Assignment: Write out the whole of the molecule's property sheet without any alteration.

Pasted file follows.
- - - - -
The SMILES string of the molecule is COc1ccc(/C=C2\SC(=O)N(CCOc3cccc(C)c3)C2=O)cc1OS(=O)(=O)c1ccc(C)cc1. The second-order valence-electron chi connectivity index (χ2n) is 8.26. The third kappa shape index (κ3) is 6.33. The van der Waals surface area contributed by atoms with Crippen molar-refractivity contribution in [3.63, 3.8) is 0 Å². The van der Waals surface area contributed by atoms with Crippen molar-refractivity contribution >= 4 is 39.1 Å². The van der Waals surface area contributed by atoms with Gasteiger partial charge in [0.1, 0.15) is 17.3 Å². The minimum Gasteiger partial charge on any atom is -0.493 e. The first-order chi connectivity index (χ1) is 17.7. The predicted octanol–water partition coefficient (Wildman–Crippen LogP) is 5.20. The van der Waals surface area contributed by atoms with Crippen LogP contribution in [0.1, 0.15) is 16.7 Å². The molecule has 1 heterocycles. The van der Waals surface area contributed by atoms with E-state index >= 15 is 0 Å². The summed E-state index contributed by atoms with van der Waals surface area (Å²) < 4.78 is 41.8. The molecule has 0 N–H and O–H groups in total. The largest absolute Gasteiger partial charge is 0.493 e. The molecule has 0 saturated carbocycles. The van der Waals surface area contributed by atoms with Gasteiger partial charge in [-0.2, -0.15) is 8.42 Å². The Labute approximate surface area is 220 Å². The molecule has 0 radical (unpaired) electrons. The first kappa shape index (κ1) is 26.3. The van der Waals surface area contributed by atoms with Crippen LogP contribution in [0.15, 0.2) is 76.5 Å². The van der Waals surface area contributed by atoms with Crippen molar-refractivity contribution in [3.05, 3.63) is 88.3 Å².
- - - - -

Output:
The SMILES string of the molecule is COc1ccc(/C=C2\SC(=O)N(CCOc3cccc(C)c3)C2=O)cc1OS(=O)(=O)c1ccc(C)cc1. The second-order valence-electron chi connectivity index (χ2n) is 8.26. The third kappa shape index (κ3) is 6.33. The van der Waals surface area contributed by atoms with Crippen molar-refractivity contribution in [3.63, 3.8) is 0 Å². The van der Waals surface area contributed by atoms with Crippen molar-refractivity contribution >= 4 is 39.1 Å². The van der Waals surface area contributed by atoms with Gasteiger partial charge in [0.1, 0.15) is 17.3 Å². The minimum Gasteiger partial charge on any atom is -0.493 e. The first-order chi connectivity index (χ1) is 17.7. The predicted octanol–water partition coefficient (Wildman–Crippen LogP) is 5.20. The van der Waals surface area contributed by atoms with Crippen LogP contribution in [0.1, 0.15) is 16.7 Å². The molecule has 1 heterocycles. The van der Waals surface area contributed by atoms with E-state index >= 15 is 0 Å². The summed E-state index contributed by atoms with van der Waals surface area (Å²) < 4.78 is 41.8. The molecule has 0 N–H and O–H groups in total. The largest absolute Gasteiger partial charge is 0.493 e. The molecule has 0 saturated carbocycles. The van der Waals surface area contributed by atoms with Gasteiger partial charge in [-0.2, -0.15) is 8.42 Å². The Labute approximate surface area is 220 Å². The molecule has 0 radical (unpaired) electrons. The first kappa shape index (κ1) is 26.3. The van der Waals surface area contributed by atoms with Crippen LogP contribution in [0.15, 0.2) is 76.5 Å². The van der Waals surface area contributed by atoms with Crippen molar-refractivity contribution in [3.05, 3.63) is 88.3 Å².